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Please do not try to re-stow a toggle under canopy. It's very difficult at best, and you'll induce a turn the other way while trying to do so.

Think about it, one brake is stowed, so to fly straight you need the cats-eye (the hole in the sterring line the toggle goes through) needs to be right at the guidering to make it go straight. Now if you want to restow the brake, you'll need to pull it further down so you can get to the cats-eye with the toggle, and this will just make you turn the other way.

Also, you would need to pull the brake line with your hand just below the cats eye to make slack in the lower steering line so you can get the toggle through the line. Not advisable for the most part.

Any problem that takes two hands to fix is probably too much problem to be tyring to fix anyway. Use one hand to keep the canopy flying straight, and your eyes and the other hand to work the problem. If you really feel like your other hand is going to be the key to solving the problem, keep the toggle around your hand, and reach across. It will maintain most the input, and keep the turn rate low if the canopy does turn.

Note- the toggle needs to stay above your thumb. Around your hand, but above your thumb. Do not let the toggle past your thumb down onto your wrist. It might make it easier to work the problem with your hand, but there is a very real possibility that you're going to cutaway, and a toggle around yoru wrist is another problem you don't need at that time.

Above all, watch your altitude. RESPECT your decision altitude, and don't fall into the 'just one more second' trap. You are either in control or not when you reach your decision altitude, and you need to react accordingly without delay.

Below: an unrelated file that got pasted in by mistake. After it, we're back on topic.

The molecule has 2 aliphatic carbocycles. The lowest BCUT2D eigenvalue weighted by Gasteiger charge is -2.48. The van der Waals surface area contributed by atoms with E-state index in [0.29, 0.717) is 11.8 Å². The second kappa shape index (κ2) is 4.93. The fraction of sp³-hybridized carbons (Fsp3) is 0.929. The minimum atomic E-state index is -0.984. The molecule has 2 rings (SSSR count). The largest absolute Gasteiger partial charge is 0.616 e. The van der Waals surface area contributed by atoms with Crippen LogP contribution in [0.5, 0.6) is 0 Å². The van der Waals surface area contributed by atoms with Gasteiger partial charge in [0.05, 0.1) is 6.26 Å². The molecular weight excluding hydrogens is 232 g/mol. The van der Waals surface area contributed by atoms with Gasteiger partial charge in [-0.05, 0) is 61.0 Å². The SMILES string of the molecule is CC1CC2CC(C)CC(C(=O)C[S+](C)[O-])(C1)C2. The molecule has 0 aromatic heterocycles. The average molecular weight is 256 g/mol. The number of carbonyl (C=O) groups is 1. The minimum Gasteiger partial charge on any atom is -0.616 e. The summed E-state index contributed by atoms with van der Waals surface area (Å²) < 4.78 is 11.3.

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Firstly, nice job on the decision making and prompt action in carrying it out. You dealt with it and walked away unharmed and that is the important part.

I bet the beer tasted a little sweeter too!!!.

Its easy, and common to sit back later on and figure out what you might have done differently, but your story illustrates one point that you have now experienced.....that of target fixation...while dealing and focussing on one problem, (the hang up) you didn't think of reapplying input into the right toggle.

The effect of adrenalin and a bit of stress tends to narrow our focus somewhat.

But thats OK.

The really important point is that your training kicked in when you reached your hard deck, and you reacted correctly.

Mid air rigging is not a good idea, and next time you may react a little differently. But just keep in mind that two situations are not often exactly the same. Next time you may try to sort it out, but then again next time the instant chop might be the best solution.

Anyway. well done. You've learned a good lesson about dealing with pressure.
My computer beat me at chess, It was no match for me at kickboxing....

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Like I said, good job handing the problem at your level of Exp. You hit your DA and reacted as you should have... you chopped it and no one could fault you for that.

As for in air rigging... no where in my post did I say "you";) should have done that... I said "I":P might have tried that, done it once on a batwing 134.

Biggest thing to take away is, you now know you work and the system works, the rest you can sort out over a beer.

Thanks for sharing your story.
you can't pay for kids schoolin' with love of skydiving! ~ Airtwardo

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Thanks to all three of your for the feedback! Lots of good things to think about and consider.

Dave, I appreciate you outlining all the difficulties in trying to restow a brake while under canopy, as well as other pointers as to what to watch out for and what could have helped had altitude allowed.

The thought to try and restow a brake had not ever crossed my mind until reading Strats post, and even if time had allowed, I doubt I would have tried it. My reply was simply addressing a few of the points that he had brought up.

Oblex, you are 100% right with the target fixation, I just hadn't thought about it that way. That is the only thing I wish I had really done differently, being more aware of everything outside the stuck toggle. All in all though, it felt good to know under pressure that I reacted quickly, decisively, and that beer did taste good!